22. Hi! Is there a possible equivalent substitute for the egg yolk specifically? Also, if I choose to replace the whole egg with its equivalent measurement in applesauce, would I have to shorten the baking time? I know this is a super specific question—totally okay if you don’t know, just curious!

    • Sorry but I cannot speak to substituting the eggs in this recipe. You’re really going to change the entire nature of the cookie by doing so, so I don’t recommend it.

  23. Need eggless recipe for cookies

  24. These cookies are amazing!  I just made them for the 3rd time in a week, twice for the family and another time when friends were over. They took the leftovers home since they loved them so much, had me send them the recipe and made them a few days later. I’m always trying out different chocolate chip cookie recipes, but hadn’t  ever made them with olive oil — don’t need to try another recipe, this is my new go-to. Thanks for sharing!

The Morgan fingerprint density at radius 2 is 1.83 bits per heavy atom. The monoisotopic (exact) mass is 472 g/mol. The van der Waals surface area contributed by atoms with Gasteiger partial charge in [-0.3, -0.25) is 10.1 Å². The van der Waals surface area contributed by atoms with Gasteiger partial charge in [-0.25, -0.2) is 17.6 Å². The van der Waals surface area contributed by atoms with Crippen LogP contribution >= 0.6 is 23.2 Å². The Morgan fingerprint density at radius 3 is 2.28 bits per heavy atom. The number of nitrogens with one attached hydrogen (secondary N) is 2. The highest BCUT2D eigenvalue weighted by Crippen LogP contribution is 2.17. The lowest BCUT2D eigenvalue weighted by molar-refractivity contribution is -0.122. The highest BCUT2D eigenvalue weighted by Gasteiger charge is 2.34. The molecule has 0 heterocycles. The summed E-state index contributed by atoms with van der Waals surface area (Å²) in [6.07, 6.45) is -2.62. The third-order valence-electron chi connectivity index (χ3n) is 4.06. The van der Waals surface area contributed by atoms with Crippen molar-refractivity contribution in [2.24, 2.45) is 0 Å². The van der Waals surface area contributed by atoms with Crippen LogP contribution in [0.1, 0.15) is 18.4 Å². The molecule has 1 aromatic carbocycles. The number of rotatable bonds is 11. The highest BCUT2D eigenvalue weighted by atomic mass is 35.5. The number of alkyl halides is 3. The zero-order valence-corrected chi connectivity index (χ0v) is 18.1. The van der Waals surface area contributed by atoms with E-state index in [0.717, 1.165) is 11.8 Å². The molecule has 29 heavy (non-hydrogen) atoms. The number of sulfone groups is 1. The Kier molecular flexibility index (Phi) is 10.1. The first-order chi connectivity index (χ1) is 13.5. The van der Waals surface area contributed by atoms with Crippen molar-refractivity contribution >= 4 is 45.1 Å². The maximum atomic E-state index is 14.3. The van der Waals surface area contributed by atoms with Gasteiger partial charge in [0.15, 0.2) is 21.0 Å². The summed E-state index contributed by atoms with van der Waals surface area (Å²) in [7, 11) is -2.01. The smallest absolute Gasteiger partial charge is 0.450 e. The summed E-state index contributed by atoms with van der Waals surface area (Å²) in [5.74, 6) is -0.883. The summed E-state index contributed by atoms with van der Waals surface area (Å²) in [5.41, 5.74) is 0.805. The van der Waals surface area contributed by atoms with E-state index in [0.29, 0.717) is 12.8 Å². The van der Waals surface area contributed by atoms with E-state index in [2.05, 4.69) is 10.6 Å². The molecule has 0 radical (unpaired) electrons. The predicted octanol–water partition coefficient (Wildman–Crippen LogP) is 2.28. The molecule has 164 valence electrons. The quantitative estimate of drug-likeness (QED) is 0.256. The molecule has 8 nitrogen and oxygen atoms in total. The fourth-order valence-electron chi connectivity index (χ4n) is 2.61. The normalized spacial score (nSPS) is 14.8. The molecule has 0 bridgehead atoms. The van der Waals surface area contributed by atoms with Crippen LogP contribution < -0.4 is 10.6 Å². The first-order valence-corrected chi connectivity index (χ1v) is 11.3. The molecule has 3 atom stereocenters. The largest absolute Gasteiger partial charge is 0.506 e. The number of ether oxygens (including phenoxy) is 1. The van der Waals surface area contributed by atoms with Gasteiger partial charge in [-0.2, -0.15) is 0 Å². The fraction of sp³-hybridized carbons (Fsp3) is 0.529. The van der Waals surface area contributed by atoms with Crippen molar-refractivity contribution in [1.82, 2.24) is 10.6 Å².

25. The olive taste in the cookie is different but not necessarily better. The batter was extremely crumbly and made rolling them into balls difficult. The chocolate chunks kept falling out of the dough balls too. I won’t be using this recipe again.

    • The dough is definitely a different texture than butter-based cookies. I found ‘squeezing’ it more than rolling it helped shape the dough better without the chocolate slipping out. Also, do be cautious not to overmeasure the flour, a few extra tablespoons would make a very big difference in the consistency of the dough.

  26. Any suggestion on brand of olive oil? 

    • Just use what you have on hand, no need for anything fancy or expensive here. Something mild and buttery will produce the best flavor!

  27. Made these completely dairy free with dairy free chips and they were soooo good! I’m always looking for dairy free alternatives so these are definitely going in my rotation.

  28. Hello. Only fruity olive oil is used for this recipe? Ordinary olive oil, extra virgin, is it ok?

    • Any olive oil will work. I recommend something buttery since it’ll compliment the flavors of the cookie, but you can really use whatever you have on hand. :)

  29. Thank you, nice swap, hadn’t tried olive oil before and also good tip about choc chip on dough balls before baking